World War One German Mephisto A7V tank on display in Canberra

World War One German Mephisto A7V tank A7V tank at Roye on 21 March 1918 Via

A World War One German Mephisto A7V tank has been put on display at the Australian War Memorial in Canberra, it is thought to be the last surviving tank of its kind.

The tank is on display in Canberra as part of the centenary commemorations of World War One and will stay on display for the next couple of years before it goes back to its home in Brisbane.

The Mephisto was a massive steel tank that had large metal tracks and caused many casualties and difficulties for the Allies. It most notoriously fought on the western front in French territory including at St Quentin and Villers-Bretonneux in 1918.

Cutting-edge for its era the A7V was not a welcome sight for Allied troops which were trying to push the Germans back east. It was the first time tanks were used in warfare and it was difficult for ground troops to work out how to fight back against the tanks.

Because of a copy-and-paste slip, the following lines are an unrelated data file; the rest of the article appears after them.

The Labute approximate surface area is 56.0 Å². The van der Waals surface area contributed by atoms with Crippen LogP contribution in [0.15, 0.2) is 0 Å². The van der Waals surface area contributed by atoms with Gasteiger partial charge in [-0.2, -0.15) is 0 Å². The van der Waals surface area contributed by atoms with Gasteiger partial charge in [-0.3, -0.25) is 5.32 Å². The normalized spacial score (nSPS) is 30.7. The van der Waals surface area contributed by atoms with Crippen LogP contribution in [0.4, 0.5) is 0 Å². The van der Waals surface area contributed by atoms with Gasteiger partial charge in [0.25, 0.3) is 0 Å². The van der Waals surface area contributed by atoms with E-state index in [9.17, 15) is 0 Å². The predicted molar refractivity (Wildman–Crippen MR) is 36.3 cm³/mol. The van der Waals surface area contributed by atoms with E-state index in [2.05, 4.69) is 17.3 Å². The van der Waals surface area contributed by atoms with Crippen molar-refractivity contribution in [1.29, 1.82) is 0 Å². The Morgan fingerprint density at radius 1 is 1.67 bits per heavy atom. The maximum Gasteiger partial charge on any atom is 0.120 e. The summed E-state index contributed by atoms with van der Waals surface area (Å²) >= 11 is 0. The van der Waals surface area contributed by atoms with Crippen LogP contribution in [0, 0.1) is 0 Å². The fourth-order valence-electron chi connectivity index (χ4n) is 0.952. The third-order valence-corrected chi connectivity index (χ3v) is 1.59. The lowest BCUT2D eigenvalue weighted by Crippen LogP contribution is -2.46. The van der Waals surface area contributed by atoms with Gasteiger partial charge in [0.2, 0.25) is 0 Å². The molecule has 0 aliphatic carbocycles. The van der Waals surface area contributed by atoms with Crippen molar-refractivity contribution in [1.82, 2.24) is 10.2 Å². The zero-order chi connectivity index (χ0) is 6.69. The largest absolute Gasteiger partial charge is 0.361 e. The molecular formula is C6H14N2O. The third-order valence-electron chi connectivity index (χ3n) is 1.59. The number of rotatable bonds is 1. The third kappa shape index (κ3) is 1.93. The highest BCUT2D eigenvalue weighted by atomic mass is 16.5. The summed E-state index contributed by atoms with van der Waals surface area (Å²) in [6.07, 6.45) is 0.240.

The A7V that is now kept in Australia last saw battle in April 1918. The Germans waited until a morning fog lifted and at around lunchtime on the 24th April they made a mass attack on British troops using 13 of the tanks, the ABC News reports.

This was the tank’s second battle and thanks to the fighting skills of the Allies the tank was disabled and left on the battlefield by the Germans.

It was Australian troops from Queensland and Tasmania that later discovered the tank. They waited until it was dark and then recovered the tank from the battlefield. It was kept by Allied forces on the front line and was later delivered to Brisbane on Australia’s east coast. It has since been kept as part of a permanent exhibition at the Museum of Queensland.

The A7V was the German Army’s first tank used by the military and was developed in direct response to the British built tanks that were starting to be used on the battlefield. Only 20 of the A7Vs were made, and the Australian exhibit is the last known original to be in working condition and survived the World War One battlefield.